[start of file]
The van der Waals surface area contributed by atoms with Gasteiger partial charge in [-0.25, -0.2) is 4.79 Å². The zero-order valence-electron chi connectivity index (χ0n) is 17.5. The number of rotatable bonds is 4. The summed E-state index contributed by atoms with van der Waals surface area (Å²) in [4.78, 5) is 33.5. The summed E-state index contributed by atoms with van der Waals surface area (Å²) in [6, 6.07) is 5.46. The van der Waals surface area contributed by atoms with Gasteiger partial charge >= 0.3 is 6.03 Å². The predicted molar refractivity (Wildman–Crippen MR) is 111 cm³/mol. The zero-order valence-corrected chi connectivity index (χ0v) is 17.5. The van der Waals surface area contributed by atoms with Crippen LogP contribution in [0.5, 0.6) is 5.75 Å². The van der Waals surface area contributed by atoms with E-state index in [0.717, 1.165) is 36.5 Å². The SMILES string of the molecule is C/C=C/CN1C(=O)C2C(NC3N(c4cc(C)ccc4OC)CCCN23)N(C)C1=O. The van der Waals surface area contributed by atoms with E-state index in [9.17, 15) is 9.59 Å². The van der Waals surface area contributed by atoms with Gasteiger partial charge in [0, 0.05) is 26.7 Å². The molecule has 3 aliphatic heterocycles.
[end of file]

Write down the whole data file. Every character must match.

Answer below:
The van der Waals surface area contributed by atoms with Gasteiger partial charge in [-0.25, -0.2) is 4.79 Å². The zero-order valence-electron chi connectivity index (χ0n) is 17.5. The number of rotatable bonds is 4. The summed E-state index contributed by atoms with van der Waals surface area (Å²) in [4.78, 5) is 33.5. The summed E-state index contributed by atoms with van der Waals surface area (Å²) in [6, 6.07) is 5.46. The van der Waals surface area contributed by atoms with Gasteiger partial charge >= 0.3 is 6.03 Å². The predicted molar refractivity (Wildman–Crippen MR) is 111 cm³/mol. The zero-order valence-corrected chi connectivity index (χ0v) is 17.5. The van der Waals surface area contributed by atoms with Crippen LogP contribution in [0.5, 0.6) is 5.75 Å². The van der Waals surface area contributed by atoms with E-state index in [0.717, 1.165) is 36.5 Å². The SMILES string of the molecule is C/C=C/CN1C(=O)C2C(NC3N(c4cc(C)ccc4OC)CCCN23)N(C)C1=O. The van der Waals surface area contributed by atoms with E-state index in [9.17, 15) is 9.59 Å². The van der Waals surface area contributed by atoms with Gasteiger partial charge in [0, 0.05) is 26.7 Å². The molecule has 3 aliphatic heterocycles.